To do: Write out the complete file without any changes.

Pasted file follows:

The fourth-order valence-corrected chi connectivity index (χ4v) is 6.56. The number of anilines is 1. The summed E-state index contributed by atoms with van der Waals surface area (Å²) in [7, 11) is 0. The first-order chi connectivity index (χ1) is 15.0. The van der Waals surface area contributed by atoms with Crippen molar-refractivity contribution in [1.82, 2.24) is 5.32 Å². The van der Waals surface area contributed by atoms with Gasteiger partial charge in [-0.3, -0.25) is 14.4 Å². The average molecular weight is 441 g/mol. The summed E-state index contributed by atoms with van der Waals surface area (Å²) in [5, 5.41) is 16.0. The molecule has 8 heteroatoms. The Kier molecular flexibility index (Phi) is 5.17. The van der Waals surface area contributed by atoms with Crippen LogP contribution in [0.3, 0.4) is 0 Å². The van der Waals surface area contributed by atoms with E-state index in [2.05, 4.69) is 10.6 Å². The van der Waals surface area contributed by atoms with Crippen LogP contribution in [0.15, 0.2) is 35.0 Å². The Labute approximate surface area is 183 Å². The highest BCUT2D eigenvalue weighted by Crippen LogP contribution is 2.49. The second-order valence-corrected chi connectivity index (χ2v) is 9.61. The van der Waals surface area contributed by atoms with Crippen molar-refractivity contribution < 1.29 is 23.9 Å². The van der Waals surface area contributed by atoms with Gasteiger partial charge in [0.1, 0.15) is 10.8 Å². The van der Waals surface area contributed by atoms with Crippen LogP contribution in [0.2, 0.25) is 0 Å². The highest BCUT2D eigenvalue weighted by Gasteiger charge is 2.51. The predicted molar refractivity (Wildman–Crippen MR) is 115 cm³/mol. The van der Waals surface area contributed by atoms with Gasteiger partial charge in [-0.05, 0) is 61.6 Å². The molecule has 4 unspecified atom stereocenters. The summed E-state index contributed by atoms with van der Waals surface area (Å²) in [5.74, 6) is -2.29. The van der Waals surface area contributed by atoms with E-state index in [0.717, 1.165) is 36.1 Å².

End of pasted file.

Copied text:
The fourth-order valence-corrected chi connectivity index (χ4v) is 6.56. The number of anilines is 1. The summed E-state index contributed by atoms with van der Waals surface area (Å²) in [7, 11) is 0. The first-order chi connectivity index (χ1) is 15.0. The van der Waals surface area contributed by atoms with Crippen molar-refractivity contribution in [1.82, 2.24) is 5.32 Å². The van der Waals surface area contributed by atoms with Gasteiger partial charge in [-0.3, -0.25) is 14.4 Å². The average molecular weight is 441 g/mol. The summed E-state index contributed by atoms with van der Waals surface area (Å²) in [5, 5.41) is 16.0. The molecule has 8 heteroatoms. The Kier molecular flexibility index (Phi) is 5.17. The van der Waals surface area contributed by atoms with Crippen LogP contribution in [0.3, 0.4) is 0 Å². The van der Waals surface area contributed by atoms with E-state index in [2.05, 4.69) is 10.6 Å². The van der Waals surface area contributed by atoms with Crippen LogP contribution in [0.15, 0.2) is 35.0 Å². The Labute approximate surface area is 183 Å². The highest BCUT2D eigenvalue weighted by Crippen LogP contribution is 2.49. The second-order valence-corrected chi connectivity index (χ2v) is 9.61. The van der Waals surface area contributed by atoms with Crippen molar-refractivity contribution < 1.29 is 23.9 Å². The van der Waals surface area contributed by atoms with Gasteiger partial charge in [0.1, 0.15) is 10.8 Å². The van der Waals surface area contributed by atoms with Crippen LogP contribution in [0.2, 0.25) is 0 Å². The highest BCUT2D eigenvalue weighted by Gasteiger charge is 2.51. The predicted molar refractivity (Wildman–Crippen MR) is 115 cm³/mol. The van der Waals surface area contributed by atoms with Gasteiger partial charge in [-0.05, 0) is 61.6 Å². The molecule has 4 unspecified atom stereocenters. The summed E-state index contributed by atoms with van der Waals surface area (Å²) in [5.74, 6) is -2.29. The van der Waals surface area contributed by atoms with E-state index in [0.717, 1.165) is 36.1 Å².